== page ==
By Jack Hewson
Batam, Indonesia – The 17-man crew of the Dongfang Glory, a Malaysian-owned tanker, must have felt like they were being April-fooled as their hands were being bound by pirates on April 1.
They had been steaming slowly through the South China Sea towards Borneo, 140 nautical miles south of the Riau Islands, when a fast-moving skiff emerged from the darkness.
At 9pm between 15 and 25 pirates boarded the vessel, tied up the crew at gunpoint, plundered their wallets and phones, and herded them into the captain’s cabin.
The assailants then brought a second tanker up alongside the Dongfang Glory and set about their primary business – offloading fuel stored in the hold. After three hours of siphoning the cargo, the pirates smashed up the ships communications systems and escaped with 300 metric tons of petroleum – worth an estimated $100,000.
The details of the incident, which the Malaysian Maritime Enforcement Agency (MMEA) shared with Al Jazeera, are not unique.
Thirteen hijackings took place in Southeast Asia in 2014 – up from only two reported incidents the year before, according to global security consultancy Control Risks.
The area is home to three-quarters of total piracy incidents worldwide, with 183 actual and attempted incidents reported last year.
The International Maritime Bureau (IMB), an industry body that responds to distress signals from commercial vessels, said the spike is continuing into 2015. There have already been six hijacking-for-fuel incidents this year, it said in a recent report.
Extensive criminal network
Unlike the Somali pirates that operate off the Horn of Africa – now largely thwarted by a strong international naval presence – the hijackers of Southeast Asia are not in the business of kidnap and ransom.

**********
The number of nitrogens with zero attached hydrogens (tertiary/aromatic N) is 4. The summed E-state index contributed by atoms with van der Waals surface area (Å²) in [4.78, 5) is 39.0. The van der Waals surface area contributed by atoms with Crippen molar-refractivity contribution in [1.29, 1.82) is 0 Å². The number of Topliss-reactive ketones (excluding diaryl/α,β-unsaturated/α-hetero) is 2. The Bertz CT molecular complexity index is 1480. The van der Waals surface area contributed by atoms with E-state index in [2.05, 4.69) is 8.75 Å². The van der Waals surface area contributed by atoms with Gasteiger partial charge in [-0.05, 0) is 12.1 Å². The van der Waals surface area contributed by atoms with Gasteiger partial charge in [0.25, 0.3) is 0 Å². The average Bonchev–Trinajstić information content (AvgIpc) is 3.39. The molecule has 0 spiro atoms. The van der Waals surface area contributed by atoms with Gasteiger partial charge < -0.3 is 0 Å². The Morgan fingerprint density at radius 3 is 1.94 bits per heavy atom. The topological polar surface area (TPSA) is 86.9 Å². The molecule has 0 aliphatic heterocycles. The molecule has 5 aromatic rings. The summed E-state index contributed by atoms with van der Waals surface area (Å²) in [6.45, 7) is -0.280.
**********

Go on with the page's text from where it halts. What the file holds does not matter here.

All hijacking incidents reported in the waters off the coast of Malaysia, Indonesia, and Singapore over the last 16 months have involved small product tankers under 51m long, targeted for their cargo.
Almost all attacks followed the same formula: Armed pirates board the target ship from a skiff at night, communications equipment is damaged or destroyed, the crew is tied up, fuel is siphoned to a second tanker, and the attackers leave before sunrise with cargo worth up to $1m.
According to the IMB, the mode of operation underscores the involvement of criminal gangs working in concert with a network of big buyers.
“There’s a large organisation behind it,” IMB director Pottengal Mukundan told Al Jazeera.
“Having stolen 500-600 tons of fuel oil [the pirates] then have to find a way to sell it, and there’s a whole mechanism by which to do that.”
Once the cargo has been siphoned off, it is sold to a buyer who knows it is stolen, but is happy to pay below market price, he said. It may then be transferred again, making it impossible to trace.
The lack of a trading hub for stolen fuel oil makes identifying the criminal elements behind the attacks difficult. A climate of fear and insularity among seafarers also prevents information from getting out.
Most patrons of Cafe Indah – a known hangout for pirates and shipping workers nestled in the red-light district of Batam Island, Indonesia, 15km south of Singapore – were unwilling to comment.
One Indonesian crewman, working for a Singapore-based shipping company, agreed to talk but only in the privacy of a hotel room and anonymously to protect his safety.
“Mostly there’s a lot of crime at port, lots of theft and robbery [in Batam]… It’s unusual that people use guns, but you get long knives and tools being used to threaten people on the boats. A lot of it is local [Indonesian] mafia,” said the sailor.